Date of Award
Doctor of Philosophy
Craig A. Anderson
Although an extensive research base exists for attachment effects on several interpersonal behaviors (see Mikulincer & Shaver, 2007a for a review), recent work has suggested the important role of attachment theory in mitigating intergroup biases and conflict (see Mikulincer & Shaver, 2007b for a review). Two experiments tested the effects of secure, neutral, and insecure attachment primes on intergroup bias, conflict schemas, and cooperative, competitive, aggressive, and altruistic behaviors within an intergroup context. In Study One, participants in the secure attachment prime condition displayed lower implicit outgroup bias relative to participants in the neutral and insecure attachment prime conditions. Additionally, attachment primes interacted with ingroup identification for implicit outgroup bias. Specifically, attachment primes were more likely to influence implicit outgroup bias for participants who strongly identified with their ingroup, rather than participants who were low on ingroup identification. In Study Two attachment primes did not significantly influence conflict schema activations or subsequent behaviors within an intergroup context. Implications, weaknesses, and avenues for future research are discussed.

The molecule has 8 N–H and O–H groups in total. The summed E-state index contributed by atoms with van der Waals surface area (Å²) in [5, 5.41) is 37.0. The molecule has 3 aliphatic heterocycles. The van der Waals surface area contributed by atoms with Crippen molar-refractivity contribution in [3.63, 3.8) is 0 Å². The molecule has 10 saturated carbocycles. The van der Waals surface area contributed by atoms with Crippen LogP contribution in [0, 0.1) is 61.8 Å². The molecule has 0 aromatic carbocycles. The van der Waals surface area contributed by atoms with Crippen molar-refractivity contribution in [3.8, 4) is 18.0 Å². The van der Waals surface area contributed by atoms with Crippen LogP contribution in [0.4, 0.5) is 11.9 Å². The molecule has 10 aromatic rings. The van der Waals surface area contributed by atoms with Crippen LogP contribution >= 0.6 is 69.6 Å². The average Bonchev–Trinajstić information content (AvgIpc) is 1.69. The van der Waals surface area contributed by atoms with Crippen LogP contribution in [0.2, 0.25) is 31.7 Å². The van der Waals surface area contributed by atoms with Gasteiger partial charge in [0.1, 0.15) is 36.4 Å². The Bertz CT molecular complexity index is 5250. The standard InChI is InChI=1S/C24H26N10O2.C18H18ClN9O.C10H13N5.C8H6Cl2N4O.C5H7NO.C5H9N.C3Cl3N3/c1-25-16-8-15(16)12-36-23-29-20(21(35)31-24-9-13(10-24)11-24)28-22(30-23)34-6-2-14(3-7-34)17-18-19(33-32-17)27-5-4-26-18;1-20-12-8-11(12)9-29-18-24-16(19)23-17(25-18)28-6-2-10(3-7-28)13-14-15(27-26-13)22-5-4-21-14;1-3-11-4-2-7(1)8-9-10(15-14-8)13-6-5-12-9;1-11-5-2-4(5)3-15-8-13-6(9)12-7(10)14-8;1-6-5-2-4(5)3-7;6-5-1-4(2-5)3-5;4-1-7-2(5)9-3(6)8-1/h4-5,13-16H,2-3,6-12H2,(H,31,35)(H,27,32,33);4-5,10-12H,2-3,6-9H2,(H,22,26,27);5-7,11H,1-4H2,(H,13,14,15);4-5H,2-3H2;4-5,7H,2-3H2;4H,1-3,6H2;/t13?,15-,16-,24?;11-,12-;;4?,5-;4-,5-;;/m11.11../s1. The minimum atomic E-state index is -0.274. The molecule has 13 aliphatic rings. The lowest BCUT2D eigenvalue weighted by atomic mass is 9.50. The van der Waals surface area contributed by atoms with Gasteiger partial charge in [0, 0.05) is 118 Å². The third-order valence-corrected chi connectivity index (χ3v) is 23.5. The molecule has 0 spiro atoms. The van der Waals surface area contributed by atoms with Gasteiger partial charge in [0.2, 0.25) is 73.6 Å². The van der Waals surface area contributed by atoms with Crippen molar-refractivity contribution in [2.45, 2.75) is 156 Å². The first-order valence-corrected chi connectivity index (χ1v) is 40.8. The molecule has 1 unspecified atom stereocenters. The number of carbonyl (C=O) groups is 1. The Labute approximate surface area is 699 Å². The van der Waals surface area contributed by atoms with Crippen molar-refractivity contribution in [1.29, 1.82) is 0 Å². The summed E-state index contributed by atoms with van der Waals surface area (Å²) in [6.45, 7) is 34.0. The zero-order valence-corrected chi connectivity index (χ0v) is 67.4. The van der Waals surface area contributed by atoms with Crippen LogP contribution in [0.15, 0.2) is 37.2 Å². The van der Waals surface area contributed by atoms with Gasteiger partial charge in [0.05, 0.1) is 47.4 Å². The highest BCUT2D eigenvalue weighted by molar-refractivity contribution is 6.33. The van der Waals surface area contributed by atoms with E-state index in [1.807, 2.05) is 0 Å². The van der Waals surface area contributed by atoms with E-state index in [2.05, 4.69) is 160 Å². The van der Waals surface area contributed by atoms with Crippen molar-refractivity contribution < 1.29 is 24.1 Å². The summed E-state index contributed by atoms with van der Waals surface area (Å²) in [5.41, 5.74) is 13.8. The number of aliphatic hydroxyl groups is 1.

Saleem, Muniba, "Reducing intergroup biases and conflict through attachment theory" (2011). Graduate Theses and Dissertations. 10269.